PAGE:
This bridge has been closes for about 8 years now. The town got a grant to replace it. It was a nice bridge but structurally unsound. Here’s the Bridgehunter page about it.

Lock 20 Barge Canal, Marcy NY

Haven’t been to one of these since I was a kid. We had a great time there and the lock master was a cool guy showing us all kinds of stuff.

Herkimer Road, Utica, NY

Herkimer, New York.

Some real classics here. Command lenses, signals from the 1930’s +/-

Frankfort, NY

Rome, NY

Tipperary Hill & Syracuse, NY

Crouse Hinds Porthole Signal

Picked up another new signal. Been a few months. This one joined the gang in May 2019. This one was on my bucket list for a long time. It’s a Crouse Hinds Type T or Porthole Signal. It was being sold by someone less than 30 minutes away so that was a great plus.

A little bit of a description of the signal:
Crouse-Hinds’ first known signal design, the Type T used porthole doors, where instead of the hinges seen today, each door was actually a round lens frame with a visor screwed on and tabs for thumb screws. The thumb screws could be loosened, and the frame would come away from the signal body to allow access to the bulb, reflector, and lens tabs. The earlier signal bodies were solid housings instead of sections used in later models. This meant the amount of indications couldn’t be changed after production. Later Type T models used sectioned sides.

The signal it’s self is in pretty amazing shape. Produced probably in the mid to late 1920’s to early 1930’s. I always ask the seller if there was any history of it they can tell me about.

The seller got it from someone in Forestport, NY. Thats not too far from Utica/Rome where I am. The original owner had it for 30+ years in storage and was going to hang it up at some point and never did.

From the was the visors are on this with the long tunnel yellows, I really think it could be from Utica, NY. Utica had a thing for doing this on their signals. Many of them had or still have the different configuration on the yellows. I do remember at least 6 or so Porthole signals installed in Utica up until the late 1990’s. I’d rattle off the intersections they were at, but that would make me look a bit odd I guess lol.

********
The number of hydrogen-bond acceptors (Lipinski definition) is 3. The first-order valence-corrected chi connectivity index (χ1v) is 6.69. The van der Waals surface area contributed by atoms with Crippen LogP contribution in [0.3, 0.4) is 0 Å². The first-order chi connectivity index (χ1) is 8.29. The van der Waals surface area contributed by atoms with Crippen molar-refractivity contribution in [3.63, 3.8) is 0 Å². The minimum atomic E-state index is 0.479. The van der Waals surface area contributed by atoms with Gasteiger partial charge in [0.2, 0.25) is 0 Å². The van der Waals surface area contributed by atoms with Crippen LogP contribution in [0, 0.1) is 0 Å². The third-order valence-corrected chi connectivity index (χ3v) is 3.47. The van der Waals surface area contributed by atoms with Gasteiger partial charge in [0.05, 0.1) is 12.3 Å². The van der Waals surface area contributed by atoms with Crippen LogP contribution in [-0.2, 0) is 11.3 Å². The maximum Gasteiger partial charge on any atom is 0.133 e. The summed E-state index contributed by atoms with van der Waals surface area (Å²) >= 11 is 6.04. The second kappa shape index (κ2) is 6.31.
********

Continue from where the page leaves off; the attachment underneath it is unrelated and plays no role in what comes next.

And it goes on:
Crouse Hinds Porthole Signal

This Porthole above was at the corner of Genesee Street and Emerson Ave in Utica. Notice the light has the same look with the visors as the light I got.

Overall the signal is in pretty amazing shape. I have a feeling it was stored for more than the 30 years. The wiring inside is original and looks to be in wonderful shape.

The glass reflectors aren’t pitted and really aren’t dirty either. Wherever this thing was stored it must have been a dry cool place for the shape it’s in.

The Command Lenses are in pretty good shape also. They are called “command” lenses since the have either STOP, CAUTION or GO embossed into them. These were on most of the early Crouse Hinds signals. 1 of the GO is missing and 1 is cracked. 1 of the STOP lenses is cracked and half of it is missing. I do have some in another signal that can fill the void.

Just like the other signals, I’ll end up keeping it as is. For it’s age, it is in amazing condition. I’ll have to test the wiring and replace what is needed. Once I figure out how it was wired also. There’s 8 wires coming out of it. Normally for a 12 light signal there is 7. The 6 hot wires and 1 common ground. So I figure i’ll blow a few fuses and maybe get a small shock or 2 while I figure it out.

I’ve got another old Crouse Hinds GS controller from downtown Utica, NY that was from this intersection that I can get running and it would look great with this old beauty of a signal.

After a few weeks of it sitting around, I decided to get to work on it. Took all the lenses and visors off. It wasn’t too much effort

Another traffic light in the kitchen. Good thing I removed the island a few years ago

It really didn’t take much work. I had to cut off about 10″ of the existing wiring that was visible outside the hanger. It was frayed from age. On the indide, you’d never know they light was born around 90 years or so ago. The wiring is in great shape.

Frayed wires in the hanger
Inside wiring

I ended up hooking it up to the PCN Controller from Utica, NY I got last year. Amazingly I didnt get shocked and hooked it up correctly the first time.

All wired up and back functioning once again.

The Marbelite Twins

The Twins awaiting a hug